Rescue Near For Trapped Miners?

Miners during attempt to rescue trapped workers, Novoshakhtinsk, Russia, 2003/10/28
AP
Emergency workers on Tuesday stopped the flow of water into a flooded mine in southern Russia where 13 miners have been trapped for five days, officials said, as drillers came within yards of the men's presumed location.

Rescuers are tunneling through solid rock from an adjacent mine to reach the miners. By Tuesday morning, the tunnelers were 6-10 feet away from the area where the men are believed to have been stranded by the flood of icy water, said Maj. Gen. Viktor Kapkanchikov of Russia's Emergency Situations Ministry.

Andrei Khudyakov, the leader of rescuers at the Zapadnaya mine in Novoshakhtinsk, said his team had plugged the hole through which water had flowed into the shaft. Hundreds of tons of rock, soil and reinforced concrete pillars had been dumped into the shaft to seal the leak, the ITAR-Tass news agency reported.

"Maybe we'll punch through and find them standing there, alive," Khudyakov told reporters.

The rescue workers completed drilling a small hole through the wall of the shaft on Tuesday morning and saw an open chamber, said Deputy Emergency Situations Minister Alexander Moskalets. In this way, he said, rescuers confirmed that they had been tunneling in the right direction, and could now widen the hole to a diameter large enough to move through.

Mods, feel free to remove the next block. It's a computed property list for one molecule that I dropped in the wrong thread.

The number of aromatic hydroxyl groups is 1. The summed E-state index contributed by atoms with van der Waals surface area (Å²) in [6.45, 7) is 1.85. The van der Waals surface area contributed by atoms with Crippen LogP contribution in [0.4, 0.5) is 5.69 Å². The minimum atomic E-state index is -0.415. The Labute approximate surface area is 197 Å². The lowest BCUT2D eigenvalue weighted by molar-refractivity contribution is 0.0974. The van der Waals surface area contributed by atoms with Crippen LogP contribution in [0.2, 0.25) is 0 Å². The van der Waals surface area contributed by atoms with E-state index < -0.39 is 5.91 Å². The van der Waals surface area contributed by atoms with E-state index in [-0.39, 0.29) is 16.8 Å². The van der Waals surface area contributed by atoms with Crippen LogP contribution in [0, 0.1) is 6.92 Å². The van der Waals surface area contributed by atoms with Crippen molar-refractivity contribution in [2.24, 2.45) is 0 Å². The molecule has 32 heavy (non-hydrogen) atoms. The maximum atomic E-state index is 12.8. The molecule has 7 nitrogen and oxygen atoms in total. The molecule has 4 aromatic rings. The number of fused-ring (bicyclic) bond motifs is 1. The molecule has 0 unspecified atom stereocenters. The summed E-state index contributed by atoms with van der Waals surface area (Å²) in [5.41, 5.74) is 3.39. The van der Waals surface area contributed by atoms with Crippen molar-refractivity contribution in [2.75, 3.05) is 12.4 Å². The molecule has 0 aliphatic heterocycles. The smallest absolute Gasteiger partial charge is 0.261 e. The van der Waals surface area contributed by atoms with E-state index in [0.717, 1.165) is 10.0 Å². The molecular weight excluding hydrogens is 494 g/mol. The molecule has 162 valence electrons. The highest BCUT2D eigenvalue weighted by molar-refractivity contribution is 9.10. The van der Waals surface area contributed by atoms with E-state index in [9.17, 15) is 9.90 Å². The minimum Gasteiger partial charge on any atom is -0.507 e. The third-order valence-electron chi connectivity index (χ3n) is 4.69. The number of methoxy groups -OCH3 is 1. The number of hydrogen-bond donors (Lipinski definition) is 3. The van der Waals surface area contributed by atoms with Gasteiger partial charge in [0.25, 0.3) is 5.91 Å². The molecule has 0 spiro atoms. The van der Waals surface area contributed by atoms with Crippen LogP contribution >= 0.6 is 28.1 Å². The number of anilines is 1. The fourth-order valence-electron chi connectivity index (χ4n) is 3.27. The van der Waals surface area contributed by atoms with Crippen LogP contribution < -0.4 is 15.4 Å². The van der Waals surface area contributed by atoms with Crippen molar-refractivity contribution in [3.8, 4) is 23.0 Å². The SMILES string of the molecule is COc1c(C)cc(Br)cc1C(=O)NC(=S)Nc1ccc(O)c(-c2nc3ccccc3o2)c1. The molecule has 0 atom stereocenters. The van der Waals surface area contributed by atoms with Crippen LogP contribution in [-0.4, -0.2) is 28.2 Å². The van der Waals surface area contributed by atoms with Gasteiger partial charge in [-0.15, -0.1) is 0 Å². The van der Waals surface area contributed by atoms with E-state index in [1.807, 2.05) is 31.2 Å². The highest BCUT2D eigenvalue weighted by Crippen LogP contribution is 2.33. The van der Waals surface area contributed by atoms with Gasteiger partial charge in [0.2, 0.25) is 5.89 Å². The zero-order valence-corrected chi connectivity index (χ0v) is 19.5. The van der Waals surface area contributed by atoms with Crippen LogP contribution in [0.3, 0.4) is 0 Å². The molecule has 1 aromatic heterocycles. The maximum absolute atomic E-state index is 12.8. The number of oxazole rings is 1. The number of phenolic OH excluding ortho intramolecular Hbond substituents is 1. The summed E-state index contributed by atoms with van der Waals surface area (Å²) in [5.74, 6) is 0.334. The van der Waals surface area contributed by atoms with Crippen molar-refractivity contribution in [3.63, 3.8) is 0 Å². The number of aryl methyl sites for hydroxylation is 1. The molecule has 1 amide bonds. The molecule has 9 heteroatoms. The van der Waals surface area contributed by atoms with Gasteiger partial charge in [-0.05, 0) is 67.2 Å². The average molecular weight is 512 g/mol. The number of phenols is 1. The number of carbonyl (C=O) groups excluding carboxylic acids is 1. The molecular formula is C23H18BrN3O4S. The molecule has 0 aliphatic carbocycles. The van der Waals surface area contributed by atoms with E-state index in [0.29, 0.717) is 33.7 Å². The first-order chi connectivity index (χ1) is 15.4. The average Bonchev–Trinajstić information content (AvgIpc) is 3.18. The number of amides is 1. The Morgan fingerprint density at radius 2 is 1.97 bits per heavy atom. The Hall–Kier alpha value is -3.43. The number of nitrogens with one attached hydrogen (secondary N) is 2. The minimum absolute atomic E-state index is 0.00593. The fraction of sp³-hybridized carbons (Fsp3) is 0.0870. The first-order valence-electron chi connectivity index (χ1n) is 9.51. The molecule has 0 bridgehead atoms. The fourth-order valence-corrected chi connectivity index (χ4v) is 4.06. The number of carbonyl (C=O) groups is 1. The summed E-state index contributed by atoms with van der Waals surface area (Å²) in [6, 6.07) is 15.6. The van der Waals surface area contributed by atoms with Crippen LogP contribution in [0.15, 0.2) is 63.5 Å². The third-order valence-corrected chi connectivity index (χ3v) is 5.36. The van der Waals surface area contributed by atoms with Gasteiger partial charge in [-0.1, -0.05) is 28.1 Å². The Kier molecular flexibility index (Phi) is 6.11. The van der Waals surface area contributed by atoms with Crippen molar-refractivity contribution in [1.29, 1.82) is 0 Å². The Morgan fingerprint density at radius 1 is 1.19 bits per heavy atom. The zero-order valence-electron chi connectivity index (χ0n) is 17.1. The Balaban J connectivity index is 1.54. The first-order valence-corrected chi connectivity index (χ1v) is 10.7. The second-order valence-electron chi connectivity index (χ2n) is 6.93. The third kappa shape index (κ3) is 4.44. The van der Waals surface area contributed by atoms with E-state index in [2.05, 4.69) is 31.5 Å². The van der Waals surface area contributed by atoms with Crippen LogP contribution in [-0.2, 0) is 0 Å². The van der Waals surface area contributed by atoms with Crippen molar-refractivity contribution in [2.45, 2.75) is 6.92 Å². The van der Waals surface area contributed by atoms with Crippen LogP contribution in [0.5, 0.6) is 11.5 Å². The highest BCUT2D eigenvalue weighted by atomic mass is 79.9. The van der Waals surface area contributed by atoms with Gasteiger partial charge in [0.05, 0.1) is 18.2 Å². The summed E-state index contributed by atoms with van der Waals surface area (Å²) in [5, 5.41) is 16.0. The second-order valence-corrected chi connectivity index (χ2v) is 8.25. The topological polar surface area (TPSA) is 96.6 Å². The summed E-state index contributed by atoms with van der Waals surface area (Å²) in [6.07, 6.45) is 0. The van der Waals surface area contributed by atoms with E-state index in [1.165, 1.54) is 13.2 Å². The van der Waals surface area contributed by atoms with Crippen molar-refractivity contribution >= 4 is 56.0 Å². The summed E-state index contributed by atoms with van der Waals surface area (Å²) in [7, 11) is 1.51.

The rescue teams were working in shifts, emerging from the mine with blackened faces and exhausted-looking eyes. They have tunneled through about 50 meters (165 feet) in four days, compared with the month such a job usually requires, Russian state television reported.

The miners were working some 2,625 feet below ground on Thursday when water from a subterranean lake leaked into a shaft above them, blocking their way to the surface. On Saturday, 33 other miners who had been trapped by the flood were rescued.

Lyubov Tkach said her husband Sergei had been with the 33 but that he got separated. She sat in the mine company headquarters on Tuesday, her eyes red-rimmed from crying, waiting for news.

"We are all in despair," she said. "But I hope he is alive and didn't go far from the place where he got lost. I really hope everything will be fine."

Alexander Kornichenko, the deputy chairman of the Russian mine safety authority, said rescue officials believed the miners had found a dry place to stay, and that temperatures in the mine were 75 F. He said, however, that evaporation in the mine could expose them to cold.

"As long as they have oxygen and water, they have a chance to survive," he said.

There were 71 miners working in the mine in the Rostov-on-Don region, about 600 miles south of Moscow, when the accident occurred. Twenty-five miners managed to escape to other pits and reach the surface after several shafts were flooded.

According to ITAR-Tass, it was the second such accident at the Zapadnaya mine this year. It said water flooded the mine in February, but there were no people inside at the time.

Accidents are common in the Russian coal industry, and miners stage frequent protests over wage delays and declining safety standards. According to the Independent Coal Miners' Union, 68 miners were killed on the job last year and 98 in 2001.